News & Events

SMRN monthly meeting of January 30, 2022

On January 30, 2022, SMRN had another inspiring meeting with a group of members including Steven Baris, Millie Chen, Çigdem Borucu, Nina Czegledy, Nezih Erdogan, Lynn Marie Kirby, Laura Marks, Radek Przedpełski, Kalpana Subramanian, Somayeh Khakshoor, Mena El Shazly, Delinda Collier, J.R. Osborn, and our guest presenter Evan Barba.

During this meeting, J.R. Osborn and his colleague Evan Barba presented the research they have been involved in for the last few years, titled The Book of Iteration. Dr. J.R. Osborn and Dr. Evan Barba who are the co-directors of CCT Tech and Design Studio at Georgetown University came up with the idea while trying to find ways for developing more meaningful feedback for their students on their projects. The Book of Iteration is a field guide that reinterprets the Chinese Classic the I Ching (or The Book of Changes) as a design reference for students and professionals in any creative industry. 

Following the basic structure of the I Ching, J.R. and Evan first examined the 8 trigrams of the I Ching closely and then translated them into the basic concepts that could describe any iterative design processes. After that, they applied this basic lexicon to the 64 hexagrams of the I Ching to show design tensions at any moment. By translating a text like I Ching, not only from Chinese but also into design terms, J.R. and Evan try to look at the design languages outside of the Eurocentric canon and achieve a more cross-cultural and international discussion in this field. Although their research was initially done to enhance the creativity of their design students in class, what they finally achieved seems to be a very strong tool that can be used during any iterative creative process. 

After the presentation a very engaging discussion took place and the participants showed enthusiastic responses and seemed to be inspired to use this tool in their own fields; the participants also gave helpful feedback and presented thought-provoking questions.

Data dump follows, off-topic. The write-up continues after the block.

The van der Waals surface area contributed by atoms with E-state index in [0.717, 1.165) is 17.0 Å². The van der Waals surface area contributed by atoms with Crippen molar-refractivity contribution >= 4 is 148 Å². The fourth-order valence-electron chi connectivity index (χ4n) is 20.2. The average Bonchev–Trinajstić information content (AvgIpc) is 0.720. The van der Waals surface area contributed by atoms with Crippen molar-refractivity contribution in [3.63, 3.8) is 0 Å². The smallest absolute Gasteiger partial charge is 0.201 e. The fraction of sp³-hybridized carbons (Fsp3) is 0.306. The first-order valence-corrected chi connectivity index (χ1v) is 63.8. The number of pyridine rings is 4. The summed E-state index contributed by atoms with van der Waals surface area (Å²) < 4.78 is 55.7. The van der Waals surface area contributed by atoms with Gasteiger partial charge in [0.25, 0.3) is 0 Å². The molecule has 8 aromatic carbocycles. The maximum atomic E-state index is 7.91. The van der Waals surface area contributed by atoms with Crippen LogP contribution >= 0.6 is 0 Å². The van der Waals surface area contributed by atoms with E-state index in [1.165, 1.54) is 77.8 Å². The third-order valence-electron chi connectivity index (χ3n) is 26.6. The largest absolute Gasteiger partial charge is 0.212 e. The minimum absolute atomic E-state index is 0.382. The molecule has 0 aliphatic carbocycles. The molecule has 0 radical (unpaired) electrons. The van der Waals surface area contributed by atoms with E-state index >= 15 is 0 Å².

In the second half of the meeting, Radek Przedpelski gave his esoteric and performative presentation titled “Mountain of Art” around geology, sacred mountains, and art. 

Radek’s presentation was mainly on his artistic project on Outer Carpathians seeking to find alternative ways other than science to approach geological deep time. During his presentation, he was weaving in personal recollections of intimate encounters with a boulder range in the Outer Carpathians (the rock formation that translates in English as "Women-weavers Rock"), small-file video interventions, maps of Turkic nomadic incursions into the Carpathian Basin in the early Middle Ages, as well as obscure art theory from Polish People's Republic in the 1970s in the form of wild and esoteric diagrams meditating on the vision of art as energetic transformations happening straddling linear time. 

The central part of Radek’s project consists of a video filled with mesmerizing improvised geological poetry. The video is presented with another series of poems that he has created out of crude geological descriptions of the rocks along with woven texts made out of his favourite quotations from Jerzy Ludwiński. His artistic project Urrival—Prządki Geopoems can be found here.

The feedback that Radek received was very encouraging. While the participants seemed intoxicated by the poetry of his lecture, he was advised to also examine the ostensible stillness and fixity of the mountain as actually opening up to invisible energetic transformations.

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